7 street foods to try in the US, Mexico, Greece and Turkey
From salads to sorbet, our cookbooks offer a great guide to street treats in popular holiday destinations this summer
You pack a phrase book to help with language, a guide book for the sights, so why not also glance through a cookbook before you jet off this summer? Our regionally specific food bibles are filled with great tips on local street foods, across the globe.
Take The Turkish Cookbook for example. Chef and author Musa Daĝdeviren not only knows how to make pretty much all his nation’s important, national dishes; he also goes for an anthropological take on the food’s regional and historical origins. Consider, for example, kokorec or Turkish chitterlings , a popular Turkish street food. “Also known as Lamb Sarma and Lamb Buryan, chitterlings are eaten throughout the year,” he writes. “Istanbul locals buy the prepared chitterlings from the offal vendors and boil for an hour over low heat, poking the intestines with a knife every now and then. They then bake it in the oven, together with the tomatoes, rice, spring onions (scallions), dill and spices. In Izmir, it is enjoyed in a bread roll with cumin and paprika, whereas cumin, dried chilli (red pepper) flakes, oregano, tomatoes and banana peppers are preferred by the citizens of Istanbul.”
That’s an offally big adventure. Though not all Turkish street foods are quite so carnivorous. Chickpea Salad is another street staple, even though the Turkish version isn’t totally vegetarian. “Vendors cook the chickpeas (garbanzo beans) in a lamb stock and serve them in this fresh salad,” writes Musa. “Chickpea rolls are sold in front of bakeries and enjoyed in the early morning in homes and workplaces. This tradition is still strong in Gaziantep, Sanlıurfa and Adıyaman.”
For a truly meat-free take on Mediterranean street food, leaf through The Greek Vegetarian Cookbook. “Gyros are Greek street food, traditionally made with meat, especially pork or chicken, wrapped up with salad and fried potatoes in a thick, soft flatbread, and drizzled with garlic sauce or tzatziki,” explains the book.
“But now that more people are embracing a vegetarian lifestyle, delicious vegan alternatives are becoming very popular in Athens, Thessaloniki, and some islands. Eggplants (aubergines) are so ‘meaty’ that they make a great filling, and you can use dairy-free yogurt to make the tzatziki (try soy, almond, cashew or coconut milk-based ones).”
If you’re in the US and travelling down to Florida, or even over to Havana, then look out for Cuban Sandwiches , a cheese, pork and pickle confection that, given its name, you’d assume came from overseas, yet, as the text in Cuba: The Cookbook explains, the origins are a little murkier.
“There are various theories about the origin of the Cuban sandwich,” says the book.”In one version, the sandwich came from Ybor City, near Tampa, Florida, where there was a Cuban cigar factory in which immigrants from all over the world worked. They all contributed their influences to the sandwich they ate on their breaks; the Italians contributed the salami, the Cubans the roasted pork, the Spanish the ham, and the Germans the pickled cucumbers and mustard."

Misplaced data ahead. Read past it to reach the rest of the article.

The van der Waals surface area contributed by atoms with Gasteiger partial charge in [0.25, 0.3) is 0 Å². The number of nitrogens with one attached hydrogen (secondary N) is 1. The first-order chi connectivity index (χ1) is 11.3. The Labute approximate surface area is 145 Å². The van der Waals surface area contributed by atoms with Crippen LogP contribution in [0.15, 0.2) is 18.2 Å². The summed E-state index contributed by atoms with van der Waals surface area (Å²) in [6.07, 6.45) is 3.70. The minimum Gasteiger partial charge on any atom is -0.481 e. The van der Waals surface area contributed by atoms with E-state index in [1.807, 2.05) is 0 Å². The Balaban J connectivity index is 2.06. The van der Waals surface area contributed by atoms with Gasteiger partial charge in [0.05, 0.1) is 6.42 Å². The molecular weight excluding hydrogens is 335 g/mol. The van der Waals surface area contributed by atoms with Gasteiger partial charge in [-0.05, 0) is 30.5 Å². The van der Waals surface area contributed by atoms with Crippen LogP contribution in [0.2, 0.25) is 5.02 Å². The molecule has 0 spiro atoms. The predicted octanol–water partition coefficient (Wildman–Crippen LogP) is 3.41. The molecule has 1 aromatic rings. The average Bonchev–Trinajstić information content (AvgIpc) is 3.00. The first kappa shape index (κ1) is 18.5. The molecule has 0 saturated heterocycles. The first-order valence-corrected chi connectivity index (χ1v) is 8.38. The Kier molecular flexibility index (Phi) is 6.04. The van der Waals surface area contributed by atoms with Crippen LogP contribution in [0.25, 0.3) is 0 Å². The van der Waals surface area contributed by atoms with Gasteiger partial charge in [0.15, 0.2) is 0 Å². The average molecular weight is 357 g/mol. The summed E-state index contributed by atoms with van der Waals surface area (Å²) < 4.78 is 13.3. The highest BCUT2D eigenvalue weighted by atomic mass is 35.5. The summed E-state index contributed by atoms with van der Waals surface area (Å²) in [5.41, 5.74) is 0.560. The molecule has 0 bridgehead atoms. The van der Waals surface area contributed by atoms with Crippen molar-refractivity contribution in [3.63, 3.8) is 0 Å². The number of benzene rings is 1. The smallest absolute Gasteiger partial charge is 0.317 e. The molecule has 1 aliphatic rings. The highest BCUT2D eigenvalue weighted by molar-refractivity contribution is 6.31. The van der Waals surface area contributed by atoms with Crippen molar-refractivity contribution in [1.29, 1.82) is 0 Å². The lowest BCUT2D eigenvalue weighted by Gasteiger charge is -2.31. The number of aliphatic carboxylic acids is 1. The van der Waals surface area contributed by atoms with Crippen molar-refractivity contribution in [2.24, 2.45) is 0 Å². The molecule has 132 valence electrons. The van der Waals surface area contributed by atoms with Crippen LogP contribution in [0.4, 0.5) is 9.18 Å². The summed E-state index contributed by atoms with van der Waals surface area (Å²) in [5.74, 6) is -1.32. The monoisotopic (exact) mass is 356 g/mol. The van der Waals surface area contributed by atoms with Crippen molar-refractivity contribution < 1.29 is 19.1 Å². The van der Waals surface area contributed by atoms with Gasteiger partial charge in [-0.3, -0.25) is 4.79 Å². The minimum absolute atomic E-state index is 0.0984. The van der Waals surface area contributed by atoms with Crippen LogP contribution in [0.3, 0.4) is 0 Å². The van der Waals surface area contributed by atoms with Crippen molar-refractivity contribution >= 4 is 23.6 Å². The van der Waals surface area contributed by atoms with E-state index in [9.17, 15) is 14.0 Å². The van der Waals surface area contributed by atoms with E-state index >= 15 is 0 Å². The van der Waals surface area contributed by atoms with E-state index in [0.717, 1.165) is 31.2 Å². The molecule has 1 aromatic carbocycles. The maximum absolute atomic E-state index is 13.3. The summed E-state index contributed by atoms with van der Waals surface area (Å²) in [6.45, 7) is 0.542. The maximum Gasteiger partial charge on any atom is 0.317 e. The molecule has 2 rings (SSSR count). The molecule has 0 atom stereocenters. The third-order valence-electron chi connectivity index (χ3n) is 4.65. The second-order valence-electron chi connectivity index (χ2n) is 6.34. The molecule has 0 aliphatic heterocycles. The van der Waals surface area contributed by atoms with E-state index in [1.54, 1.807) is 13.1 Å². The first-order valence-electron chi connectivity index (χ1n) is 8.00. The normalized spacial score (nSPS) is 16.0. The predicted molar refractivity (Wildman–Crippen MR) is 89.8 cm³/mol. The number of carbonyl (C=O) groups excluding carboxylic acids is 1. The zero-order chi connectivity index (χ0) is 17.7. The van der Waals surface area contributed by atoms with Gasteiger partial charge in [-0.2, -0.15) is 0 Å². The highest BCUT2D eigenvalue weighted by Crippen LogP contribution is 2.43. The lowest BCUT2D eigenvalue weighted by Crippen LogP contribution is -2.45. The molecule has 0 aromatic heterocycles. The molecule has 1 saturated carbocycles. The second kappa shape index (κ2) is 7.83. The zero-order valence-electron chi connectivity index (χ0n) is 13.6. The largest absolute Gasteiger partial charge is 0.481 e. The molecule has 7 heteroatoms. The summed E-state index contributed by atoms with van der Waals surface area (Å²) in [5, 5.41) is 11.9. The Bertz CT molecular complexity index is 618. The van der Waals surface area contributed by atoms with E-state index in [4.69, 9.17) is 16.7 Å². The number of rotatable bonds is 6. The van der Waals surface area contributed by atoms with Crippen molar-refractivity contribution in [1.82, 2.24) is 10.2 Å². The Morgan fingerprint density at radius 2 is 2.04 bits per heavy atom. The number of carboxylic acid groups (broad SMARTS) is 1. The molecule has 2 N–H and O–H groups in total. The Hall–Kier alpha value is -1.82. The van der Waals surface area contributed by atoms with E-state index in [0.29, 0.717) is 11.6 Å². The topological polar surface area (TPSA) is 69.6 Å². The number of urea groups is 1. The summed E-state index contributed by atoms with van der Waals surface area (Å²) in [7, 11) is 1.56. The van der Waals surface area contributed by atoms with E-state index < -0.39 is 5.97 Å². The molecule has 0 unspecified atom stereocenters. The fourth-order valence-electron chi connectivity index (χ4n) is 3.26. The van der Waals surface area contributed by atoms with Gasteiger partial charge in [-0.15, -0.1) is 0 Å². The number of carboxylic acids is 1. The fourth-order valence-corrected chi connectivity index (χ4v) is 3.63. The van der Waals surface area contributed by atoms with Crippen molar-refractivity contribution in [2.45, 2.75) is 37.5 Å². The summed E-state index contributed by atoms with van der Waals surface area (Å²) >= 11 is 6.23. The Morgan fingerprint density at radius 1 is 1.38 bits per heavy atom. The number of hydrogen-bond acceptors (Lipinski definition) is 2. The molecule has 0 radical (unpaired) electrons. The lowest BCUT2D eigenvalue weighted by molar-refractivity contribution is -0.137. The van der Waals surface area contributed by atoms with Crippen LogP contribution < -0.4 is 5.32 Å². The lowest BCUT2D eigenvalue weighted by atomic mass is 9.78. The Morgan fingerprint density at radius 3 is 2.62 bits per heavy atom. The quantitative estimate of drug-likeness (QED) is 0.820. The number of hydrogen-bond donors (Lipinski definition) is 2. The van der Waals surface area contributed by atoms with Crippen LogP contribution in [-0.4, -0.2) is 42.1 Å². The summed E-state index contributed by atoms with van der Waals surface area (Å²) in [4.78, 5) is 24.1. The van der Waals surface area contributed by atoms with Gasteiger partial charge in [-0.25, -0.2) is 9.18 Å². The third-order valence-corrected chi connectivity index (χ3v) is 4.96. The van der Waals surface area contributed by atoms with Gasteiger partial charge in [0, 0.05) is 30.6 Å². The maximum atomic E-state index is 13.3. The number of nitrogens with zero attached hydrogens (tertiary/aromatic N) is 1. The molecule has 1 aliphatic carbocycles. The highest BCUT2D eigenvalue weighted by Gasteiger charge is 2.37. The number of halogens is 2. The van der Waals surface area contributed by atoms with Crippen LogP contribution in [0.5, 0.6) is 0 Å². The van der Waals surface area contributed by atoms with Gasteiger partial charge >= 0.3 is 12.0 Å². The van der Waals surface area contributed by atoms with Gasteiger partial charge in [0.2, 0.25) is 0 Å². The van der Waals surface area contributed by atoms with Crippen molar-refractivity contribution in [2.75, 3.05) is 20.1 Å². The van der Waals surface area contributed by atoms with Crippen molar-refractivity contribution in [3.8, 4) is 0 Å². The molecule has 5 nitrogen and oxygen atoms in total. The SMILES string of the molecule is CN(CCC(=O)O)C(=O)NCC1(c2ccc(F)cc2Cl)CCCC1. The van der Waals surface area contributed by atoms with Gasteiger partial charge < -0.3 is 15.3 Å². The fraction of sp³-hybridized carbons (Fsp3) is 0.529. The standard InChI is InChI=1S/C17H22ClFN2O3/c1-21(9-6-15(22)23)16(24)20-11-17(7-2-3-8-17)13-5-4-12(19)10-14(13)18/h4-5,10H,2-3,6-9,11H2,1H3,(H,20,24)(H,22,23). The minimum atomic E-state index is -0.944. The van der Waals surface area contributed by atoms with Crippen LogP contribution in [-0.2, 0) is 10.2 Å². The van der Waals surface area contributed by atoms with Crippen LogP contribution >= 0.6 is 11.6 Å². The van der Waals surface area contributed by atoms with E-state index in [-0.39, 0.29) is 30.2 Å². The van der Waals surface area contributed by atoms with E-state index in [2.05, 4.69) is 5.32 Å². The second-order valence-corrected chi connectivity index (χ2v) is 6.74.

“In Miami, it is believed that the sandwich came from Cuba, and was sold in Havana throughout the twentieth century. In Cuba, the sandwich was registered in the food preparation volumes from the National Gastronomy Section of the Ministry of Domestic Commerce in the 1970s, where mortadella is specified instead of salami.”
For a more exotic take on food in the Americas, try a little-known Mexican street delicacy. “Texturally, somewhere between a tortilla and a tostada lives the tlayuda : It is not quite soft, not quite hard. However, it is much bigger than the tortilla,” explains Enrique Olvera in Tu Casa Mi Casa: Mexican Recipes for the Home Cook. “It is similar to a pizza in size and shape. The tlayuda is from Oaxaca, where it is a very popular street food and diners get to choose what they want on it - in addition to the basics. In that sense it is like a pizza too.”
Simple sandwiches take a bit of unpacking, too. “Tortas (top image), the Mexican sandwiches, are a very common street food. But they are also the default food for picnics, road trips, sports games, and more,” explains our book. “In Mexico, teleras and bolillos are the default torta breads. However, bolillos have a French crust and are therefore only good for one day. Teleras are much easier to bake and are more generous with time, lasting a couple of days. Tortas de milanesa tend to be with breaded chicken or beef, but I have always loved the texture of a fish milanesa, crispy and soft.”
And for dessert? Well, why not try the Mexican ice cream . Again, you can buy it on the street, and again, it’s a little different from the version you may be used to.
“Since we have so many wonderful fruits in Mexico, there is a big tradition of making helados (ice cream) and nieves (sorbets),” expliains Olvera. “We tend to enjoy them at neverías (ice cream parlors) and town squares or plazas, purchased from the cart of a street vendor. Although Mexican helados and nieves share the same principle with Italian gelatos and French sorbets, no complex appliances are required. In a wooden barrel full of ice and salt, a metal cylinder is inserted, and the mixture is constantly stirred in it until it becomes a frozen treat. Their textures lie somewhere between gelato and a snow cone, not as smooth as the former and not as icy as the latter.”
Something to bear in mind, when you’re trying to beat the heat this summer. And if you aren’t lucky enough to visit any of these countries soon, you can always recreate the dishes at home. Get Tu Casa Mi Casa here; Cuba: The Cookbook here; The Greek Vegetarian Cookbook here; and The Turkish Cookbook here.